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Case study on Red Bull - Essay Example

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Report on the Case Study of the Red Bull Brand Presented by Wahib [Add your Surname] [Add your University's Name] [Add your lectuer's Name] Introduction This report examines the salient features of branding and brand management related to the Red-Bull case study…
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Case study on Red Bull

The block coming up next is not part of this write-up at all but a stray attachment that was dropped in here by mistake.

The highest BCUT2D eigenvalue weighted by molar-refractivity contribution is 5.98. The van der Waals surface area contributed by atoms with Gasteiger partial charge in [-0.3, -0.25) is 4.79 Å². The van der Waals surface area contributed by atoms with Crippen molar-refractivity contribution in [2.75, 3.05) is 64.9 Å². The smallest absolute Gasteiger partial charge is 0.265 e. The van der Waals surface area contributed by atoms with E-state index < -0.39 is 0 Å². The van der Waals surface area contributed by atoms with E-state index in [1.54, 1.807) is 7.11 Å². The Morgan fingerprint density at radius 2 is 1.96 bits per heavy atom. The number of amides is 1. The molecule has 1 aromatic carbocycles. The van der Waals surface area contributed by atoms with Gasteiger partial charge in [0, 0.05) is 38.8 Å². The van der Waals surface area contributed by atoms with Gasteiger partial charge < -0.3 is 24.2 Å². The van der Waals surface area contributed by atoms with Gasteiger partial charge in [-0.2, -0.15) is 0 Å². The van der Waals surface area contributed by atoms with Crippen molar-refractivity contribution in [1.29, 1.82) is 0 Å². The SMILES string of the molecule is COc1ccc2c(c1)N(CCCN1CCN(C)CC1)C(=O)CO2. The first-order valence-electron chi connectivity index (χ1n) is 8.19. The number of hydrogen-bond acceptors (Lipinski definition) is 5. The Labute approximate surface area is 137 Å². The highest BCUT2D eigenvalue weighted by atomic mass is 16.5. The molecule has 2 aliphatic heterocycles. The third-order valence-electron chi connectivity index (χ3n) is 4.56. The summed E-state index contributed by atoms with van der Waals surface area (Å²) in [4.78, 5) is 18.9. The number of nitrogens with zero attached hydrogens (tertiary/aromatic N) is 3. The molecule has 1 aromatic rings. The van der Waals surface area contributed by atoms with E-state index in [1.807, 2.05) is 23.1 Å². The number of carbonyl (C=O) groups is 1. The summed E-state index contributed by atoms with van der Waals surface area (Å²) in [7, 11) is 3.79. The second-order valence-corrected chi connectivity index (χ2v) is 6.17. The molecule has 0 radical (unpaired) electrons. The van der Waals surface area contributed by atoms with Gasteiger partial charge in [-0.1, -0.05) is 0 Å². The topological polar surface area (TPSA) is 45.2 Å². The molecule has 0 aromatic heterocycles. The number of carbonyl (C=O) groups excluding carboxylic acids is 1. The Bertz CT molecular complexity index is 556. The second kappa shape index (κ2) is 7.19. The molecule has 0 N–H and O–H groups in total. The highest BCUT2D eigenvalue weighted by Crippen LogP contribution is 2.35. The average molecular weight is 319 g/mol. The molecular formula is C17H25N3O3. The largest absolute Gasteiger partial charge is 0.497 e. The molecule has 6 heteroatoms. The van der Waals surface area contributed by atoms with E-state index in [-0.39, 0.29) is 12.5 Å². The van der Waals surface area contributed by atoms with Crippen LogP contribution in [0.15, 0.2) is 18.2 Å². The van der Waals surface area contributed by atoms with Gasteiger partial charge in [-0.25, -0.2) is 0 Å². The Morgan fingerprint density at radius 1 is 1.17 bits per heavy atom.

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Download file to see previous pages Branding is about enabling people to identify a product from alternatives offered in the markets (Percy, 2003). “Brand equity is the creation of positive brand attitudes or service” (Schroeder et al, 2006). In other words, brand equity involves the creation of attitudes and perceptions that will enable a consumer to identify a product from alternatives offered by competitors. Although Red-Bull is a single product offering, it has been able to achieve brand equity across the world through its uniqueness and other factors that enable customers to identify it as unique and different from other soft drink and energy drink offerings on the market. In summary, its unique packaging (the blue, silver and red 250ml can) is famous around the world. Also, the unique content and effects on users is a very strong element of brand equity since it gives consumers a very positive physical, mental and health advantages that most competitors do not give. The Burnett model states that a brand equity has four main facades: personality image, source, differences and functions (Randall, 2000). In terms of personality image, customers around the world feel good about the health and mental alertness that Red Bull provides. They respect it as a premier energy drink because it does what a normal cup of coffee would do but with a very positive impact on the individual. Secondly, Red Bull seems to stand for good health, vitality and productivity and that is exactly how it is promoted and packaged as a revitaliser. Also, Red Bull was originally created to be different from all other soft and energy drink offerings on the market. Now that several similar products are available, Red Bull still maintains its distinct packaging and content which keeps it embedded in the mind of consumers. In spite of the universal nature of Red Bull's brand, there was the need for some variation in the brand offering in markets around the world. Dunn (2004) points out that there are six main processes that a business needs to go through before they can create brand equity and they are: 1. Market Analysis 2. Brand Architecture 3. Creation of a Strategic Branding Idea 4. Marketing Communication 5. Employee Involvement and 6. Measurement Market analysis involves scanning the dominant environmental factors in a country before offering your products in a country. For the case of Red Bull, the regulatory requirements, market penetration, presence of potential competitors and dominant culture played a major role in the establishment of the brand in Austria. This varied in other parts of Europe so their expansion into Europe required a high degree of analysis and understanding of the dominant culture. In growing from Europe to other markets around the world, Red Bull had to also understand the vital elements of these markets before they could move into them. Brand architecture involves the technical components of determining the brand's DNA (Dunn, 2004). Although the name, identity and character of Red Bull was sustained in most markets around the world, the vision, positioning, target market, emotions and pricing had to be varied based on the social, economic and cultural factors of the market they were entering. Thus we notice that the arrangements for entry into the UK market was quite different from that of the South African market because the political, economic and cultural structures of both countries required Red Bull to modify its brand penetration systems. I notice in page 79 ...Download file to see next pagesRead More
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